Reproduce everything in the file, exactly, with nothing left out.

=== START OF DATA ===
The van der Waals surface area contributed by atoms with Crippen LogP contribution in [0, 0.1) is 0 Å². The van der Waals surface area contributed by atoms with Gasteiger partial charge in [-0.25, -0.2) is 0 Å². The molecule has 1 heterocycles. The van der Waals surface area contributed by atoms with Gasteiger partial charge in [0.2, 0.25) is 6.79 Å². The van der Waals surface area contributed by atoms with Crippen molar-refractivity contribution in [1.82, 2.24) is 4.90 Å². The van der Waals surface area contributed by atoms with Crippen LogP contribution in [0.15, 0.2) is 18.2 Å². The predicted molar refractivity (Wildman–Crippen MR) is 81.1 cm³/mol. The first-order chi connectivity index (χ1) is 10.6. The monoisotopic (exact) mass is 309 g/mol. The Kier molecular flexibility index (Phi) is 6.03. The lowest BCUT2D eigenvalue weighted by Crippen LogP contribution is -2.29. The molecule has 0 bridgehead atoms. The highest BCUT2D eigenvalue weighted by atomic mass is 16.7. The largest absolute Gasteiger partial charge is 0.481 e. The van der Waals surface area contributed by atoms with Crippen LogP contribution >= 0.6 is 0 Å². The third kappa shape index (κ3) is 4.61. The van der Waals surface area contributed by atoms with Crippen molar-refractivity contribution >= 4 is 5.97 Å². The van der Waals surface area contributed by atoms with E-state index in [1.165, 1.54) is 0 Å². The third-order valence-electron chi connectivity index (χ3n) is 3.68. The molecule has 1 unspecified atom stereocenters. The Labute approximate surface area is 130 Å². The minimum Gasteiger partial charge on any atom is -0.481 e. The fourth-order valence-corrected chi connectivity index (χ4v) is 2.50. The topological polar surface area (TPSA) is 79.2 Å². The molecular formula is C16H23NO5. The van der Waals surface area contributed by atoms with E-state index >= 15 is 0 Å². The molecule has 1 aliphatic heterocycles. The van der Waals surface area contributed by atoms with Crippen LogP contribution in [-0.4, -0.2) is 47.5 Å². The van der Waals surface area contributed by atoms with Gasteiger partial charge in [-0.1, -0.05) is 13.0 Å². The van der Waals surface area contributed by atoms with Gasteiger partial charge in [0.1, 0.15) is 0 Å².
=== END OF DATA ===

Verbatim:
The van der Waals surface area contributed by atoms with Crippen LogP contribution in [0, 0.1) is 0 Å². The van der Waals surface area contributed by atoms with Gasteiger partial charge in [-0.25, -0.2) is 0 Å². The molecule has 1 heterocycles. The van der Waals surface area contributed by atoms with Gasteiger partial charge in [0.2, 0.25) is 6.79 Å². The van der Waals surface area contributed by atoms with Crippen molar-refractivity contribution in [1.82, 2.24) is 4.90 Å². The van der Waals surface area contributed by atoms with Crippen LogP contribution in [0.15, 0.2) is 18.2 Å². The predicted molar refractivity (Wildman–Crippen MR) is 81.1 cm³/mol. The first-order chi connectivity index (χ1) is 10.6. The monoisotopic (exact) mass is 309 g/mol. The Kier molecular flexibility index (Phi) is 6.03. The lowest BCUT2D eigenvalue weighted by Crippen LogP contribution is -2.29. The molecule has 0 bridgehead atoms. The highest BCUT2D eigenvalue weighted by atomic mass is 16.7. The largest absolute Gasteiger partial charge is 0.481 e. The van der Waals surface area contributed by atoms with Crippen LogP contribution >= 0.6 is 0 Å². The third kappa shape index (κ3) is 4.61. The van der Waals surface area contributed by atoms with Crippen molar-refractivity contribution >= 4 is 5.97 Å². The van der Waals surface area contributed by atoms with E-state index in [1.165, 1.54) is 0 Å². The third-order valence-electron chi connectivity index (χ3n) is 3.68. The molecule has 1 unspecified atom stereocenters. The Labute approximate surface area is 130 Å². The minimum Gasteiger partial charge on any atom is -0.481 e. The fourth-order valence-corrected chi connectivity index (χ4v) is 2.50. The topological polar surface area (TPSA) is 79.2 Å². The molecular formula is C16H23NO5. The van der Waals surface area contributed by atoms with E-state index >= 15 is 0 Å². The molecule has 1 aliphatic heterocycles. The van der Waals surface area contributed by atoms with Crippen LogP contribution in [-0.4, -0.2) is 47.5 Å². The van der Waals surface area contributed by atoms with Gasteiger partial charge in [-0.1, -0.05) is 13.0 Å². The van der Waals surface area contributed by atoms with Gasteiger partial charge in [0.1, 0.15) is 0 Å².